If you're a more established leader, then "Open, Honest, and Direct" is less likely to be beneficial as an awful lot of this material is familiar and has been shared before. For example, while I resonated with Levy's recommendations regarding honest communication this type of recommendation is shared much more thoroughly and effectively in the book "Radical Candor."

One question I always ask myself after reading a book on leadership is "Would I let this person lead me?" Would I be part of their team? This isn't necessarily the same as saying "Is this person a good leader?" However, I'm most drawn to books that leave me feeling like "I would work for that person" or "I would be part of that team." I finished "Open, Honest, and Direct" feeling like I would never consider working for or being a part of Levy's team. Is he a solid leader? Of course. He's accomplished amazing things in business and that's respectable and admirable. However, I found myself not always resonating with his communication style and I occasionally felt like he was contradicting his own recommendations.

For example, there's a section in the book where he's talking about the importance of clear, direct communication to build up the team yet the consequence of the communication was a more passive resolution that two team members left the team. That just feels in conflict to me. I sometimes felt like Levy wasn't entirely in touch with the impact that he was having himself on the resolution of difficult situations.

While I had some issues with the book, for the most part, I appreciated its simplicity and I definitely appreciated Levy's generous insertion of practical exercises toward the end of the book. I appreciate writers who create ways for a book's impact to linger and Levy has definitely done that with "Open, Honest, and Direct."

"Adventures in the Land of Astra" - Amy Refaat, Illustrations by Nour Metwally

Amy Refaat's "Adventures in the Land of Astra" is an intelligent and inspiring story centered around Dean, a young man with a big vision for making the world a better place. It's a vision that isn't exactly embraced by his parents, his fellow students, or the world around him. However, when he gets the chance to visit another world where his vision may very well be utilized to help them avoid a potential war they've never experienced, Dean discovers that his unique vision is worth celebrating and he learns to appreciate differences in the people around him.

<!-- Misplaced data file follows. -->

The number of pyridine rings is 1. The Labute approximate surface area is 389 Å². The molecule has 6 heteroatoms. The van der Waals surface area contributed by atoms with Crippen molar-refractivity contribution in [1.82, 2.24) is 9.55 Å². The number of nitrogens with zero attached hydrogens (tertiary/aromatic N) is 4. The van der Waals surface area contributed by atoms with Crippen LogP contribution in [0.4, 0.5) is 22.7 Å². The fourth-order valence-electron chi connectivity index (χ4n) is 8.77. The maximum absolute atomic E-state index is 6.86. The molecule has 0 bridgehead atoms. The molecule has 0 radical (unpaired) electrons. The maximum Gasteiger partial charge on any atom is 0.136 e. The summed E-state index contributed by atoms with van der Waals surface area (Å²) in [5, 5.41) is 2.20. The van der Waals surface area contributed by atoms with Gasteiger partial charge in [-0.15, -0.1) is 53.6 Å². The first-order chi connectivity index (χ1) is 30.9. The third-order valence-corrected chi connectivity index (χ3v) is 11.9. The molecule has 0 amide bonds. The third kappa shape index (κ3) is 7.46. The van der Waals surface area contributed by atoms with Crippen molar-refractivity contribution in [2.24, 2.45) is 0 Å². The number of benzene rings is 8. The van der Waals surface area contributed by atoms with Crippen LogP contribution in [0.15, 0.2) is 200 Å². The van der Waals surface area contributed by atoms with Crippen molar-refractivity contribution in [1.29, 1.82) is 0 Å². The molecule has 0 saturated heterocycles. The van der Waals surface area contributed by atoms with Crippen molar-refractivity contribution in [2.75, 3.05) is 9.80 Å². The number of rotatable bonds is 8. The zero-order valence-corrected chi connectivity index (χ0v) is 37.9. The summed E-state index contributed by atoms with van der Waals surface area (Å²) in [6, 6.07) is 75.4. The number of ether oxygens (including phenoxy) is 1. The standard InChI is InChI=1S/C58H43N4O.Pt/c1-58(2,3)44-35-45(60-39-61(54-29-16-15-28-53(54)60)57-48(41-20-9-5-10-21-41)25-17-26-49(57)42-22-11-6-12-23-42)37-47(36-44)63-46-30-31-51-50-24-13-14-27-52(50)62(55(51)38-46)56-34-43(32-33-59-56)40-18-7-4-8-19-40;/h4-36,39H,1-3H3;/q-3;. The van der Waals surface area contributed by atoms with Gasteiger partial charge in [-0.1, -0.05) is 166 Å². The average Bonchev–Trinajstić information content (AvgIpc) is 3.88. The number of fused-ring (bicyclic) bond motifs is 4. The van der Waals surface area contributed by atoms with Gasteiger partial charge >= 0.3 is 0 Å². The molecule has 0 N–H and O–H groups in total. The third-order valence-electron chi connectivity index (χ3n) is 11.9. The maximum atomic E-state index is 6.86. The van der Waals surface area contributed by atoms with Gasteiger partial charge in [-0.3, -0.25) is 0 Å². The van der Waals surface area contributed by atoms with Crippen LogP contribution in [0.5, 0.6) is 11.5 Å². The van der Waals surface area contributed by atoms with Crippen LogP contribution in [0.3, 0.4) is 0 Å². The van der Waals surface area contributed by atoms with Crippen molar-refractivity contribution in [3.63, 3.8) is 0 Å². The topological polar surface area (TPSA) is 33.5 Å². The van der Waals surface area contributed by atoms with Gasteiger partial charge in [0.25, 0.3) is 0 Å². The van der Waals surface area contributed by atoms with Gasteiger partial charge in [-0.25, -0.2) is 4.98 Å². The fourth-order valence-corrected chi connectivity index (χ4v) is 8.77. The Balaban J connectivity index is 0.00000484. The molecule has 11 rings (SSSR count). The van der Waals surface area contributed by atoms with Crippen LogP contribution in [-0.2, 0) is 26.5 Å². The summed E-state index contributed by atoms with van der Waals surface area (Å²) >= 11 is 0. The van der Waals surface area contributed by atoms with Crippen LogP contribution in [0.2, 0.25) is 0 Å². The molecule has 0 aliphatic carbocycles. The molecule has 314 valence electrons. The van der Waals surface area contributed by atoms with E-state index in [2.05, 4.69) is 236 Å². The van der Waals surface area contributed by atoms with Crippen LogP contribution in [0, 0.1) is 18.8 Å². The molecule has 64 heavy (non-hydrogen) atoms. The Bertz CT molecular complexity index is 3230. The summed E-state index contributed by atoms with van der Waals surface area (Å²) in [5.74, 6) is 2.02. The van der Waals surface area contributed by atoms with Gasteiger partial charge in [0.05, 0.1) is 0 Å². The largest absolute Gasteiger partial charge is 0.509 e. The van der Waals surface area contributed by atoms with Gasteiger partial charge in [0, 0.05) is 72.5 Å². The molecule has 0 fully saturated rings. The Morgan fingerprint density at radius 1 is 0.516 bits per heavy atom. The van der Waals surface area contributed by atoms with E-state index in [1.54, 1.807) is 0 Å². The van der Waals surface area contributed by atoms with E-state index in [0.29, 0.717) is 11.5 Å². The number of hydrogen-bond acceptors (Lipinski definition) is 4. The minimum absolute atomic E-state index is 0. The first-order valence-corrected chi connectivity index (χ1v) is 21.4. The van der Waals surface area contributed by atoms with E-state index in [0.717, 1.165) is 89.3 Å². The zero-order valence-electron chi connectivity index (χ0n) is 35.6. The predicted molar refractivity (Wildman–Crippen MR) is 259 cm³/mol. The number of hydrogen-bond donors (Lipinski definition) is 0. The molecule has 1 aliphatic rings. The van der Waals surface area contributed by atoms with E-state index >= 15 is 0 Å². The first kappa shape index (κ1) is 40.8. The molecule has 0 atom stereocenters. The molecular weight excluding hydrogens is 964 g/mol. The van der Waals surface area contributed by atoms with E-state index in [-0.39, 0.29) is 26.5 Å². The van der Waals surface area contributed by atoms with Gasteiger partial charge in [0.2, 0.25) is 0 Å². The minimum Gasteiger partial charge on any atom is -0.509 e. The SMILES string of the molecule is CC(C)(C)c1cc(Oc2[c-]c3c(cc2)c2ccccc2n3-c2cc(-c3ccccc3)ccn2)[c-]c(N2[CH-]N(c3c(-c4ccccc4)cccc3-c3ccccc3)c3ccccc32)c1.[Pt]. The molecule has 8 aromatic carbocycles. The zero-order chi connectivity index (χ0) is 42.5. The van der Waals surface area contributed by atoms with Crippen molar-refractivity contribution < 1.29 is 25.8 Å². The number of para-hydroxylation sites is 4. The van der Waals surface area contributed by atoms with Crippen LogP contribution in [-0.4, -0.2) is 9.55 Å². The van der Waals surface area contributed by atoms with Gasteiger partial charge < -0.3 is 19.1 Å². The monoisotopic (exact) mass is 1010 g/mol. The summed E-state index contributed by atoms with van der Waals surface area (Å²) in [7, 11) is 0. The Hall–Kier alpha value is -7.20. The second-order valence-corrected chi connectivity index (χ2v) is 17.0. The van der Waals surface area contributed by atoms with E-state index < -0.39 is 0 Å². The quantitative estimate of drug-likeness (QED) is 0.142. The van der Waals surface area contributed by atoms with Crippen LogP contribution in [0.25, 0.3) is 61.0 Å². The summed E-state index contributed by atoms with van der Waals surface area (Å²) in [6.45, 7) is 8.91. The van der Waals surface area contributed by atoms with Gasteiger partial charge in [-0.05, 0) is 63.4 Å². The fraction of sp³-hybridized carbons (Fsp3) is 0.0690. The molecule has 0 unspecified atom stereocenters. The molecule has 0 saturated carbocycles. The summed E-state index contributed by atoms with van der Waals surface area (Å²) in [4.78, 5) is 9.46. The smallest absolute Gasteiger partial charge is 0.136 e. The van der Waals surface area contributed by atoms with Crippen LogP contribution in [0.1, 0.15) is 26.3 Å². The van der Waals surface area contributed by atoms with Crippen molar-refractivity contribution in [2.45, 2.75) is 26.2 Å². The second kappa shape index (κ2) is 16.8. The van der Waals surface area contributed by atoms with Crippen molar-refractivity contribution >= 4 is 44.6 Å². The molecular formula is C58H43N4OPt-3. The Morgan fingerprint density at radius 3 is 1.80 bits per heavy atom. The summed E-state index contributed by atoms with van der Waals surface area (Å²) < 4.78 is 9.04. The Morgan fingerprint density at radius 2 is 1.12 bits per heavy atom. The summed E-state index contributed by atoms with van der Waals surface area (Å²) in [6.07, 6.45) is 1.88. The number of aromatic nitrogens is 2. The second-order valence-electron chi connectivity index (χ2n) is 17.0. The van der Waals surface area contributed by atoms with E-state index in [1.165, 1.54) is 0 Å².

"Adventures in the Land of Astra" is an enjoyable read, a book likely to be most embraced by teens and even adults who will be able to appreciate its simply presented yet multi-layered concepts. A relatively short read, "Adventures in the Land of Astra" is engaging and will certainly be embraced by those who appreciate stories around peace, conflict resolution, inclusion, and responsible living.

I appreciated Refaat's ability to embrace the insecurities and fears that so many of us feel in living into our visions and strengths, while I also appreciated that she could write about healthy living without approaching it condescendingly. When she began writing about healthy eating, for example, I fully expected a condemnation of meat but instead was greeted by a story that understood the differences that exist in everyone. Bravo.

I was directed toward this book by a friend and it's always exciting to support indie authors and certainly I am glad to have discovered Amy Refaat.

"Mr. Know-It-All: The Tarnished Wisdom of a Filth Elder" - John Waters

I'm a definite fan of John Waters and was really looking forward to reading "Mr. Know-It-All: The Tarnished Wisdom of a Filth Elder." Through the book's first 50 pages, I had laughed and I had cried and I was completely blown away by the book. Up to that point, the book was largely Waters sharing experiences related to his filmography.

About halfway through, Waters moves away from the filmography and into what is essentially a series of essays ranging from autobiographical to those that simply lean into the idea of "tarnished wisdom."

I found the autobiographical essays for the most part enjoyable, especially those around Provincetown and his own life experiences. I wasn't as taken by some of the more random essays and found the last couple chapters, in particular, rather disappointing. It almost seemed like he was trying to stretch out the book and, much like with film, maybe some tighter editing would've been beneficial.

Through the first 50 pages or so, the book was easily a 5-star. Then, by the book's end, I found myself thinking maybe a 3-star. Truthfully, I really enjoyed and appreciated it and I admire Waters' refreshing honesty - he cites numbers, he names names, and he's absolutely not afraid to say what he thinks. I've always found him a little intimidating and this book probably affirmed that.